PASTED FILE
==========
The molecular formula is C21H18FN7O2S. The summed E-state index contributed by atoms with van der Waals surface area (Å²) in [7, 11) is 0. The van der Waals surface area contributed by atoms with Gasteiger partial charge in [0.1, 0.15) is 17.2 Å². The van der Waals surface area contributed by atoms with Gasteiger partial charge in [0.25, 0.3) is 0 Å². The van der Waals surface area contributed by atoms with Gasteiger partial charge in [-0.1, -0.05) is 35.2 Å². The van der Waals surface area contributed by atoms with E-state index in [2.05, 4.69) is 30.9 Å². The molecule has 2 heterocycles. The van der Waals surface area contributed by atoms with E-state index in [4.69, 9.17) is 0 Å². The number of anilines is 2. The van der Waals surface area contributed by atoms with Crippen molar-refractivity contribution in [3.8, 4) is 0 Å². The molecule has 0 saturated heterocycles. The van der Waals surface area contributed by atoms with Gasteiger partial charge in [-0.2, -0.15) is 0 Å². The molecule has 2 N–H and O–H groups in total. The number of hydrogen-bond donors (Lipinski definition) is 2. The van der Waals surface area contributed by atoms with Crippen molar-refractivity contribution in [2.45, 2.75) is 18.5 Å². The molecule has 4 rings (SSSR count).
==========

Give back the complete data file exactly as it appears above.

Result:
The molecular formula is C21H18FN7O2S. The summed E-state index contributed by atoms with van der Waals surface area (Å²) in [7, 11) is 0. The van der Waals surface area contributed by atoms with Gasteiger partial charge in [0.1, 0.15) is 17.2 Å². The van der Waals surface area contributed by atoms with Gasteiger partial charge in [0.25, 0.3) is 0 Å². The van der Waals surface area contributed by atoms with Gasteiger partial charge in [-0.1, -0.05) is 35.2 Å². The van der Waals surface area contributed by atoms with E-state index in [2.05, 4.69) is 30.9 Å². The molecule has 2 heterocycles. The van der Waals surface area contributed by atoms with E-state index in [4.69, 9.17) is 0 Å². The number of anilines is 2. The van der Waals surface area contributed by atoms with Crippen molar-refractivity contribution in [3.8, 4) is 0 Å². The molecule has 0 saturated heterocycles. The van der Waals surface area contributed by atoms with Gasteiger partial charge in [-0.2, -0.15) is 0 Å². The molecule has 2 N–H and O–H groups in total. The number of hydrogen-bond donors (Lipinski definition) is 2. The van der Waals surface area contributed by atoms with Crippen molar-refractivity contribution in [2.45, 2.75) is 18.5 Å². The molecule has 4 rings (SSSR count).